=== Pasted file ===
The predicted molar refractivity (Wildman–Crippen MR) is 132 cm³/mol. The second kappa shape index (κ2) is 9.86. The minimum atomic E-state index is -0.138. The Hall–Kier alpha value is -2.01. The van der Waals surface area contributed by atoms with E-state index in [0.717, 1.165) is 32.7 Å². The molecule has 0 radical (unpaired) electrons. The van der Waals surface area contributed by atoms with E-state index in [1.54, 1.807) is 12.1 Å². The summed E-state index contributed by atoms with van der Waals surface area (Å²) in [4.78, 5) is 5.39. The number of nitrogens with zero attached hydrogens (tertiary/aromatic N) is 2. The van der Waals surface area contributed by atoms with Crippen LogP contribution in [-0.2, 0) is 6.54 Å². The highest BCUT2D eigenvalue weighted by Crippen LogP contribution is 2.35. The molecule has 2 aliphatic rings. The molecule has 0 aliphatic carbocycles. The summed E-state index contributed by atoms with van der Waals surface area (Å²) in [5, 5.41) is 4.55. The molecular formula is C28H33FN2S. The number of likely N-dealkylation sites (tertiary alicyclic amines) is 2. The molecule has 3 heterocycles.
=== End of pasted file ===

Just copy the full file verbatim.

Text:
The predicted molar refractivity (Wildman–Crippen MR) is 132 cm³/mol. The second kappa shape index (κ2) is 9.86. The minimum atomic E-state index is -0.138. The Hall–Kier alpha value is -2.01. The van der Waals surface area contributed by atoms with E-state index in [0.717, 1.165) is 32.7 Å². The molecule has 0 radical (unpaired) electrons. The van der Waals surface area contributed by atoms with E-state index in [1.54, 1.807) is 12.1 Å². The summed E-state index contributed by atoms with van der Waals surface area (Å²) in [4.78, 5) is 5.39. The number of nitrogens with zero attached hydrogens (tertiary/aromatic N) is 2. The van der Waals surface area contributed by atoms with Crippen LogP contribution in [-0.2, 0) is 6.54 Å². The highest BCUT2D eigenvalue weighted by Crippen LogP contribution is 2.35. The molecule has 2 aliphatic rings. The molecule has 0 aliphatic carbocycles. The summed E-state index contributed by atoms with van der Waals surface area (Å²) in [5, 5.41) is 4.55. The molecular formula is C28H33FN2S. The number of likely N-dealkylation sites (tertiary alicyclic amines) is 2. The molecule has 3 heterocycles.